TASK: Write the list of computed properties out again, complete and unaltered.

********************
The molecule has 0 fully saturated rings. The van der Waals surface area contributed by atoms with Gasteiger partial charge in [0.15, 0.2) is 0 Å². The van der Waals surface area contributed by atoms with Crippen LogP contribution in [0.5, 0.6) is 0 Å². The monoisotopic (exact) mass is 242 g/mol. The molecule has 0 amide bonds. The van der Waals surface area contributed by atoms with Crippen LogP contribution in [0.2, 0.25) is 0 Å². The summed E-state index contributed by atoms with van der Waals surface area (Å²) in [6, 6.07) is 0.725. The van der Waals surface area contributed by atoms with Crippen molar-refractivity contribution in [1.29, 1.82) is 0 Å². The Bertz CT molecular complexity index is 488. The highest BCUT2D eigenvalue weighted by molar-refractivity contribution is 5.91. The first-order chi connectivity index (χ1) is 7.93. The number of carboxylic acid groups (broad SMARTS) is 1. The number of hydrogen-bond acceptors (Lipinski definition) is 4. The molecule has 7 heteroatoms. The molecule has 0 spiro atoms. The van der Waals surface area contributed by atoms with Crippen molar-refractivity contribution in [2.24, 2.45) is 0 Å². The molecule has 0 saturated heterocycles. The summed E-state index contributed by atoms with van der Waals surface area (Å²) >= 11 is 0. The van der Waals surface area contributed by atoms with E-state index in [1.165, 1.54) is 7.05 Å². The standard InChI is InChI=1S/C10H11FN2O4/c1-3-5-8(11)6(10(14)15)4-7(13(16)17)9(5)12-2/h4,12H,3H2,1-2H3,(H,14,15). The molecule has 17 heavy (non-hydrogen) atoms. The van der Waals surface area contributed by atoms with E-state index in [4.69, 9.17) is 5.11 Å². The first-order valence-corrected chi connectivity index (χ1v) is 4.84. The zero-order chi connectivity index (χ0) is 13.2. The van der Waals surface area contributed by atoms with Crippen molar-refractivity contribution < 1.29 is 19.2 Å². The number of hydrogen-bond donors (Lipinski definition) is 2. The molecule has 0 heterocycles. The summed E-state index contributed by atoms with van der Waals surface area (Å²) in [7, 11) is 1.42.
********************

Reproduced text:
The molecule has 0 fully saturated rings. The van der Waals surface area contributed by atoms with Gasteiger partial charge in [0.15, 0.2) is 0 Å². The van der Waals surface area contributed by atoms with Crippen LogP contribution in [0.5, 0.6) is 0 Å². The monoisotopic (exact) mass is 242 g/mol. The molecule has 0 amide bonds. The van der Waals surface area contributed by atoms with Crippen LogP contribution in [0.2, 0.25) is 0 Å². The summed E-state index contributed by atoms with van der Waals surface area (Å²) in [6, 6.07) is 0.725. The van der Waals surface area contributed by atoms with Crippen molar-refractivity contribution in [1.29, 1.82) is 0 Å². The Bertz CT molecular complexity index is 488. The highest BCUT2D eigenvalue weighted by molar-refractivity contribution is 5.91. The first-order chi connectivity index (χ1) is 7.93. The number of carboxylic acid groups (broad SMARTS) is 1. The number of hydrogen-bond acceptors (Lipinski definition) is 4. The molecule has 7 heteroatoms. The molecule has 0 spiro atoms. The van der Waals surface area contributed by atoms with Crippen molar-refractivity contribution in [2.24, 2.45) is 0 Å². The molecule has 0 saturated heterocycles. The summed E-state index contributed by atoms with van der Waals surface area (Å²) >= 11 is 0. The van der Waals surface area contributed by atoms with E-state index in [1.165, 1.54) is 7.05 Å². The standard InChI is InChI=1S/C10H11FN2O4/c1-3-5-8(11)6(10(14)15)4-7(13(16)17)9(5)12-2/h4,12H,3H2,1-2H3,(H,14,15). The molecule has 17 heavy (non-hydrogen) atoms. The van der Waals surface area contributed by atoms with E-state index in [4.69, 9.17) is 5.11 Å². The first-order valence-corrected chi connectivity index (χ1v) is 4.84. The zero-order chi connectivity index (χ0) is 13.2. The van der Waals surface area contributed by atoms with Crippen molar-refractivity contribution < 1.29 is 19.2 Å². The number of hydrogen-bond donors (Lipinski definition) is 2. The molecule has 0 heterocycles. The summed E-state index contributed by atoms with van der Waals surface area (Å²) in [7, 11) is 1.42.